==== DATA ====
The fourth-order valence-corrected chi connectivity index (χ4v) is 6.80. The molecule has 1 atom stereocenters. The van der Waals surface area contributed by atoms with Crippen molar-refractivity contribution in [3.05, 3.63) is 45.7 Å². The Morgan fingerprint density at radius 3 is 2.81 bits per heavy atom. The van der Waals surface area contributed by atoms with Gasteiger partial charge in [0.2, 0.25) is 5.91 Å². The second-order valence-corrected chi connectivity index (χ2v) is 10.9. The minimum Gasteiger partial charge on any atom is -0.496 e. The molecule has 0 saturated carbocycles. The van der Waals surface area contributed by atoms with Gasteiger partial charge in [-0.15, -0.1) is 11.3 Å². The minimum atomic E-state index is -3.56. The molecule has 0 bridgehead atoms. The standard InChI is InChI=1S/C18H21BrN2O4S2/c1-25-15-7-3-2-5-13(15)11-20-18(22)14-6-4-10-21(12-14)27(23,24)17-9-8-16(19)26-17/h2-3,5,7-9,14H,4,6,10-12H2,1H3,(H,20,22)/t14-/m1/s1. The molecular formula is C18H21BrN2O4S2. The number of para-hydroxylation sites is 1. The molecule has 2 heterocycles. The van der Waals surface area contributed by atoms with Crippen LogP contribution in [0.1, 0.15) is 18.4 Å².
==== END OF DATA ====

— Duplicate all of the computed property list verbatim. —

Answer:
The fourth-order valence-corrected chi connectivity index (χ4v) is 6.80. The molecule has 1 atom stereocenters. The van der Waals surface area contributed by atoms with Crippen molar-refractivity contribution in [3.05, 3.63) is 45.7 Å². The Morgan fingerprint density at radius 3 is 2.81 bits per heavy atom. The van der Waals surface area contributed by atoms with Gasteiger partial charge in [0.2, 0.25) is 5.91 Å². The second-order valence-corrected chi connectivity index (χ2v) is 10.9. The minimum Gasteiger partial charge on any atom is -0.496 e. The molecule has 0 saturated carbocycles. The van der Waals surface area contributed by atoms with Gasteiger partial charge in [-0.15, -0.1) is 11.3 Å². The minimum atomic E-state index is -3.56. The molecule has 0 bridgehead atoms. The standard InChI is InChI=1S/C18H21BrN2O4S2/c1-25-15-7-3-2-5-13(15)11-20-18(22)14-6-4-10-21(12-14)27(23,24)17-9-8-16(19)26-17/h2-3,5,7-9,14H,4,6,10-12H2,1H3,(H,20,22)/t14-/m1/s1. The molecular formula is C18H21BrN2O4S2. The number of para-hydroxylation sites is 1. The molecule has 2 heterocycles. The van der Waals surface area contributed by atoms with Crippen LogP contribution in [0.1, 0.15) is 18.4 Å².